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Often construction projects proceed with relatively few problems. However, disputes can and do arise in all sectors of the industry, whether on a multi-million dollar international project or a residential extension

Arbitration can be a cost effective alternative to Court and the process is confidential. The Award is binding and there are limited grounds for challenging the Arbitrator’s Award.


Colin Featherstone is a practicing arbitrator who trained via the College of Estate Management and completed pupillage with the Chartered Institute of Arbitrators in 2006. He is registered on the CIArb business to business arbitration scheme panel, pandemic panel, ABTA Travel and Travel Industry Panels. 

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September 2021: ArbEx external Reviewer’s Report following peer review of a series of 10 arbitral awards: “Sound reasoning and good presentation with clear logic in the reasons…” “ ….a sound pair of hands…”

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Adjudication in the UK is a contractual or statutory right under Part II of the Housing Grants, Construction and Regeneration Act 1996 (HGCRA 1996) or the Statutory provisions of the Scheme as applicable. Since the introduction of the Local Democracy, Economic Development and Construction Act 2009 (Part 8) Contracts no longer need to be in writing and Withholding Notices have been replaced by Payless Notices.


Adjudicator’s Decisions are temporarily binding until the matter is referred to Arbitration or Court, though statistically the majority of adjudication decisions are not challenged. 


Colin has acted as adjudicator on a number of occasions.

Expert Determination

The parties may appoint an independent expert in the specific field to value the works, decide the contractual position, a technical issue or to determine a specific issue. It is a confidential process. The decision may be legally binding by prior agreement of the parties. The Expert is not obliged to give reasons.

Expert Determination can be applied to construction, finance, accountancy, property valuation, insurance wording, sale of goods, fitness for purpose and boundary disputes.

Colin Featherstone - Academy of Experts

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Mediation is a means of bringing the parties together in an attempt to reach an agreement. It is usual to use a neutral venue with breakout rooms where the Mediator can discuss with each party, in confidence, its case and grievances.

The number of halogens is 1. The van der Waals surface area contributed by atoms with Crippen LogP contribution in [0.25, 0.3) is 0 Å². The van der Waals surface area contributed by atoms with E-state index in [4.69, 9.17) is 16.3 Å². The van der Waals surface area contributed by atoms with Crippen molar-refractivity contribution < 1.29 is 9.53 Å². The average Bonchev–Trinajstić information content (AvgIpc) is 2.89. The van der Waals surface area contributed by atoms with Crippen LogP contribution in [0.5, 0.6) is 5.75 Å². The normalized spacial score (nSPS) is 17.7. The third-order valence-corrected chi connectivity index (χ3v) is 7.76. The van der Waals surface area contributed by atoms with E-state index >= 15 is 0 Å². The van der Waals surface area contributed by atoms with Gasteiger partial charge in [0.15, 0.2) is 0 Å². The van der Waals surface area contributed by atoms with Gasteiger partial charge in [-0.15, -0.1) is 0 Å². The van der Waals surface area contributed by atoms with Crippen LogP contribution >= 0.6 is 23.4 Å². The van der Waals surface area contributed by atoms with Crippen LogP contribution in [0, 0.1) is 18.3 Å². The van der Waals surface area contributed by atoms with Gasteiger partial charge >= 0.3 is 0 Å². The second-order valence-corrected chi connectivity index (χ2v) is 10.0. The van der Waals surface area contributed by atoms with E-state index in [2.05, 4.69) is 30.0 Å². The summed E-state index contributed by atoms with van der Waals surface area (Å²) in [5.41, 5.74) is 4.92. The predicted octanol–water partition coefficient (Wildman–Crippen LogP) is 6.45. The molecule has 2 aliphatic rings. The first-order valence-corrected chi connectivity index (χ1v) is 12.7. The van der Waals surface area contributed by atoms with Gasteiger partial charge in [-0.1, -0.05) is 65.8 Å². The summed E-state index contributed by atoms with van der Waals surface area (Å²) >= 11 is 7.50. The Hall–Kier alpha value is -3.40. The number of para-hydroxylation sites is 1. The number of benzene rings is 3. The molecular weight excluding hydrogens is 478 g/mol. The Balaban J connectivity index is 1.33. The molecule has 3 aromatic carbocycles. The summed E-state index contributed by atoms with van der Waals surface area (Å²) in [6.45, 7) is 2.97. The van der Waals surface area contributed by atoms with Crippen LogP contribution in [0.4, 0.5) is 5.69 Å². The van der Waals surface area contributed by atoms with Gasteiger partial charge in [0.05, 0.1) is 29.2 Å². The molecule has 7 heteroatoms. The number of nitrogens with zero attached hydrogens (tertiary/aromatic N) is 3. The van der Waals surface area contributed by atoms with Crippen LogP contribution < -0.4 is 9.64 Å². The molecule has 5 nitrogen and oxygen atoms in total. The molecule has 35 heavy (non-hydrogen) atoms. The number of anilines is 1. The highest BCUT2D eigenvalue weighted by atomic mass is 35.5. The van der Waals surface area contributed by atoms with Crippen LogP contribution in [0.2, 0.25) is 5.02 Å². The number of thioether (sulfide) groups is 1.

The Mediator will bring the parties together to air any compromises or points of contention. The outcome is non-binding unless the parties agree to that effect. 

Residential Occupiers and Home Owner Disputes

The Construction Act specifically excluded work to a dwelling occupied or which is intended to be occupied by a residential occupiers as defined by s106. The intention behind the drafting of the provisions was to protect consumers (i.e. the residential occupant) from Businesses (the builder) which was perceived to be an unfair position. So where does this leave the home owner?

Certain forms of contract, do provide for Residential Occupiers to adjudicate: 

  • The JCT Minor Works contract Guidance Note 8 points out that if the parties adopt the contract unamended, the Client is committed contractually to the form of adjudication provided therein.

  • The RIBA Domestic Building Contract 2014 offers mediation, arbitration or adjudication.

  • The RIBA Concise Building Contract 2014 makes adjudication available by pre-selection.

  • The JCT Building Contract and Consultancy Agreement for a Home Owner / Occupier provides for contractual adjudication for consumers.

  • Certain Trade Organisations such as the Federation of Master Builders (FMB) also provide adjudication procedures to both home owners and its members whereby both parties must consent to the adjudication.

For impartial & confidential advice, please contact us here.

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We would recommend that all construction work is undertaken under a written form of contract and that proper legal advice is sought before proceeding.

In a situation where there is no written contract (now admissible in adjudication courtesy of s139 of LDEDCA 2009) and therefore no provision for ADR, the parties may still agree to adjudicate when a dispute has arisen (Damsalla v Dyason) and could even agree the decision of the adjudicator is “binding on a final basis” (Khurana v Webster Construction).

For impartial & confidential advice, please contact us here.

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